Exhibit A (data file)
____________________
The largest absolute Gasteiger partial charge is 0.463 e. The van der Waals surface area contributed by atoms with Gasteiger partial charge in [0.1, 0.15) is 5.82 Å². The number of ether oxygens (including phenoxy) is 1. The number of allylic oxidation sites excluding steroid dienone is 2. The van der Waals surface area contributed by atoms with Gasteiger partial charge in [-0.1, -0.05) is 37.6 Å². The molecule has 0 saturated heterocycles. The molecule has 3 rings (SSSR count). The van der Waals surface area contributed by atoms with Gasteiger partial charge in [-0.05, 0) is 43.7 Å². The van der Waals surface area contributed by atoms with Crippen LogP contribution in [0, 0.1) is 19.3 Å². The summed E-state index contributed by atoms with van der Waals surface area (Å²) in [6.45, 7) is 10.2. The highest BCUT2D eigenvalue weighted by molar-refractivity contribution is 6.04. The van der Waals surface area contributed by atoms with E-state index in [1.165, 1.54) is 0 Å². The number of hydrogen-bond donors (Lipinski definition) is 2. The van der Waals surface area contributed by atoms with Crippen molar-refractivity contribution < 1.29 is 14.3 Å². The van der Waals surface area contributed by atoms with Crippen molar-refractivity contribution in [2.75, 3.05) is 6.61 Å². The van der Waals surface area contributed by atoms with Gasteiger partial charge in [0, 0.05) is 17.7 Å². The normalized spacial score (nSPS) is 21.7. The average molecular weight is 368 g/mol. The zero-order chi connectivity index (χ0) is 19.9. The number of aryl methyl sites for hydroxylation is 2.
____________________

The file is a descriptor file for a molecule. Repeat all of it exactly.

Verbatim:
The largest absolute Gasteiger partial charge is 0.463 e. The van der Waals surface area contributed by atoms with Gasteiger partial charge in [0.1, 0.15) is 5.82 Å². The number of ether oxygens (including phenoxy) is 1. The number of allylic oxidation sites excluding steroid dienone is 2. The van der Waals surface area contributed by atoms with Gasteiger partial charge in [-0.1, -0.05) is 37.6 Å². The molecule has 0 saturated heterocycles. The molecule has 3 rings (SSSR count). The van der Waals surface area contributed by atoms with Gasteiger partial charge in [-0.05, 0) is 43.7 Å². The van der Waals surface area contributed by atoms with Crippen LogP contribution in [0, 0.1) is 19.3 Å². The summed E-state index contributed by atoms with van der Waals surface area (Å²) in [6.45, 7) is 10.2. The highest BCUT2D eigenvalue weighted by molar-refractivity contribution is 6.04. The van der Waals surface area contributed by atoms with E-state index in [1.165, 1.54) is 0 Å². The number of hydrogen-bond donors (Lipinski definition) is 2. The van der Waals surface area contributed by atoms with Crippen molar-refractivity contribution < 1.29 is 14.3 Å². The van der Waals surface area contributed by atoms with Crippen molar-refractivity contribution in [2.75, 3.05) is 6.61 Å². The van der Waals surface area contributed by atoms with Gasteiger partial charge in [0, 0.05) is 17.7 Å². The normalized spacial score (nSPS) is 21.7. The average molecular weight is 368 g/mol. The zero-order chi connectivity index (χ0) is 19.9. The number of aryl methyl sites for hydroxylation is 2.